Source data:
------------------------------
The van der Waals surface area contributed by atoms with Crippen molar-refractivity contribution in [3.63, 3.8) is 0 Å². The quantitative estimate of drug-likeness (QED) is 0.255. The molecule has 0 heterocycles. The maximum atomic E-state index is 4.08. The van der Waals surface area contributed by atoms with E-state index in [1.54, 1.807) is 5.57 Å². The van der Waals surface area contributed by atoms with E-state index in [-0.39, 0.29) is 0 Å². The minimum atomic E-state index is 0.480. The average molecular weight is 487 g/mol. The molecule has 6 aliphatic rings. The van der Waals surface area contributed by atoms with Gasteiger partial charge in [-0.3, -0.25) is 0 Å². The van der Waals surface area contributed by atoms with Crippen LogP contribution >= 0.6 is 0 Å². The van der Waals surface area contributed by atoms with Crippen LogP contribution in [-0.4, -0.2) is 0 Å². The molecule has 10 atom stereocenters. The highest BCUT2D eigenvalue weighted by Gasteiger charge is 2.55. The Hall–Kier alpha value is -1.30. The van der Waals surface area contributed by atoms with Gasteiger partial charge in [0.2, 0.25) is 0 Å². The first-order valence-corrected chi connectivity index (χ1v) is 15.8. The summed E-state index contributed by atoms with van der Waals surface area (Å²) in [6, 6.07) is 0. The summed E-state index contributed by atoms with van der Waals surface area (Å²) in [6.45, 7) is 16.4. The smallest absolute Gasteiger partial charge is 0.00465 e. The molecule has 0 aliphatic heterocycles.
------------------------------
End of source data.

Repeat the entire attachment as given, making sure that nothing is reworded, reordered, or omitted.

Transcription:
The van der Waals surface area contributed by atoms with Crippen molar-refractivity contribution in [3.63, 3.8) is 0 Å². The quantitative estimate of drug-likeness (QED) is 0.255. The molecule has 0 heterocycles. The maximum atomic E-state index is 4.08. The van der Waals surface area contributed by atoms with E-state index in [1.54, 1.807) is 5.57 Å². The van der Waals surface area contributed by atoms with E-state index in [-0.39, 0.29) is 0 Å². The minimum atomic E-state index is 0.480. The average molecular weight is 487 g/mol. The molecule has 6 aliphatic rings. The van der Waals surface area contributed by atoms with Gasteiger partial charge in [-0.3, -0.25) is 0 Å². The van der Waals surface area contributed by atoms with Crippen LogP contribution >= 0.6 is 0 Å². The van der Waals surface area contributed by atoms with Crippen LogP contribution in [-0.4, -0.2) is 0 Å². The molecule has 10 atom stereocenters. The highest BCUT2D eigenvalue weighted by Gasteiger charge is 2.55. The Hall–Kier alpha value is -1.30. The van der Waals surface area contributed by atoms with Gasteiger partial charge in [0.2, 0.25) is 0 Å². The first-order valence-corrected chi connectivity index (χ1v) is 15.8. The summed E-state index contributed by atoms with van der Waals surface area (Å²) in [6, 6.07) is 0. The summed E-state index contributed by atoms with van der Waals surface area (Å²) in [6.45, 7) is 16.4. The smallest absolute Gasteiger partial charge is 0.00465 e. The molecule has 0 aliphatic heterocycles.